Just like it takes a brave person to change.

Change, like a person, is perpetual. There won’t ever be a facet in your life that isn’t changing. And usually, change hurts. In this case, it can cause you to miss someone. Badly. But keep in mind the oft-quoted words of C.S. Lewis:

“There are far, far better things ahead than any we leave behind.”

Sidney Carton also said something similar to this at the end of Charles Dickens’ A Tale of Two Cities – right before he was about to die. That’s what we call Perspective.

Back to that Person. That person who is not with you anymore. Remember that there are far, far better things ahead than what they left behind. Leaving is a hard decision. But just wait. Watch that Person grow and become something incredible, something they could’ve never been if they’d stayed. Continue to cheer for them, to love them, and miss them. It’s okay to miss them. Because eventually the “missing” part becomes less painful, because you look up from your tears and see not only the person they’ve become, but the person you’ve become.

And trust me, it’ll be amazing.

 

Not Good Enough?

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I can taste the salt in my mouth if I think about it hard enough. You know that feeling your face gets when you cry? It feels kind of full of everything – snot, tears, emotions. Your face just kind of turns into a big mess and there’s no way of hiding it. You just have to know that people know you’ve been crying, no matter what you tell them. “Oh, I just decided to wash my makeup off for the day.” Likely story. Nope. Your face is full of emotions. It’s written all over your…face.

You know that feeling your chest gets when you cry? It gets smaller, but your lungs stay the same size. All your breath is squeezed out of you until you’re all but hyperventilating. You start choking on your own sobs, if it gets that bad. (Trust me, I’ve had experience) The best place to cry is in bed, so no one sees you. It’s just you and your emotions staring you in the face. That’s when you’re most vulnerable to them, when all the lights are turned off and it’s quiet and you’re alone.

When was the last time you had a good cry? And what was it about?

I can remember a very specific time that I cried. Really hard. It was last spring, and I’d just gotten back from an event on campus. I was in the shower (another good place to cry) thinking about what had happened that night. It was a dance, so I had watched a lot of dancing happen. I asked my friend to ask a guy to dance with me (that’s the way I am.) He did, but then left immediately afterwards. As I thought about the night and the couples and the dancing, I lost it. Even in that crowd of people, I’d felt alone.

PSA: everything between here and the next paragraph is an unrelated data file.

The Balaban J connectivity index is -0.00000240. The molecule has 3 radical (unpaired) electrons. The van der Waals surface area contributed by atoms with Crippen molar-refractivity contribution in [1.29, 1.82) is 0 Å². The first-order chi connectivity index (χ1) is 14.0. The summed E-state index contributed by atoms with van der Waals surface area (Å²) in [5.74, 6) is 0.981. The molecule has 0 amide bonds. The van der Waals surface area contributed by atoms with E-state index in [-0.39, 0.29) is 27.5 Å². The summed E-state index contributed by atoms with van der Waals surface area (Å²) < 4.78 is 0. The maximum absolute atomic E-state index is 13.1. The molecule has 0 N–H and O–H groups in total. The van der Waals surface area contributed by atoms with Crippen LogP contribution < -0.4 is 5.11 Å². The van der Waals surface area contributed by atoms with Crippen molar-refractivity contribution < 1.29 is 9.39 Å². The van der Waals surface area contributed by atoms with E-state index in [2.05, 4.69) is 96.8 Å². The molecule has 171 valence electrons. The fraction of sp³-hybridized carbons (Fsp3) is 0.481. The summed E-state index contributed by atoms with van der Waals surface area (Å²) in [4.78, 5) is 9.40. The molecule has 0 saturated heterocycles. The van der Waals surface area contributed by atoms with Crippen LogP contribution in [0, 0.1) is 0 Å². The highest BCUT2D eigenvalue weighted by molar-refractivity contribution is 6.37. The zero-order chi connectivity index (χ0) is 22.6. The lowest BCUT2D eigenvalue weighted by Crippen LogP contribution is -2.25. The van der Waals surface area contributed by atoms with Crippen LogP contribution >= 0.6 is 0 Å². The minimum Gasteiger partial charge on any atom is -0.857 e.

What am I doing wrong? Am I not enough? 

A few nights ago, I was laying in bed feeling totally numb. (Remember, those emotional times happen when you’re quiet and vulnerable, like in the shower or falling asleep.) I’d given up on feeling. I was bitter and I didn’t know why. I still really don’t know why. I cried again, but this time the tears were hot and I was angry. 

I think it was because I was tired of feeling like I wasn’t enough.

We all know people who seem like they’re “enough.” They’re the people we follow on Instagram who don’t follow us back. The people who post cute pictures of themselves with their friends and a neat cliche caption underneath. Who seem so strong in their faith by the way they worship onstage at church or in the pews. The people who make life seem so easy. I’m pretty sure you know who I’m talking about. I’m sure you’re picturing them in your head right now.

For some reason, this quote from The Great Gatsby popped into my head. (Wow, so original. A young adult woman quoting F. Scott Fitzgerald.) It goes like this. If you went to high school, you’ve seen this quote before:

They were careless people…they smashed up things and creatures and then retreated back into their…vast carelessness…and let other people clean up the mess that they had made.

This quote is talking about two rich people who run away from responsibility (like murder, which is not what we’re dealing with here) but I think it can apply to people you think are “enough.” The thing is, those people who seem like they’re “enough” aren’t. They’re just as messy as you are, but they run away from it. They hide it behind a smile, a sheen of fake joy, a Facebook status (FYI, Facebook is an easy platform to run away from things on, for a number of reasons.)

Maybe the reason I was crying a week ago was because I was done with trying to be fake. It’s exhausting. Sometimes it’s hard to determine the real from the fake in people. I feel bad for people who are trying so hard to be “authentic” but all the while are as fake as store-brand Coke. And pandering to fake people is like buying the fake stuff when real Coke is right there on the shelf.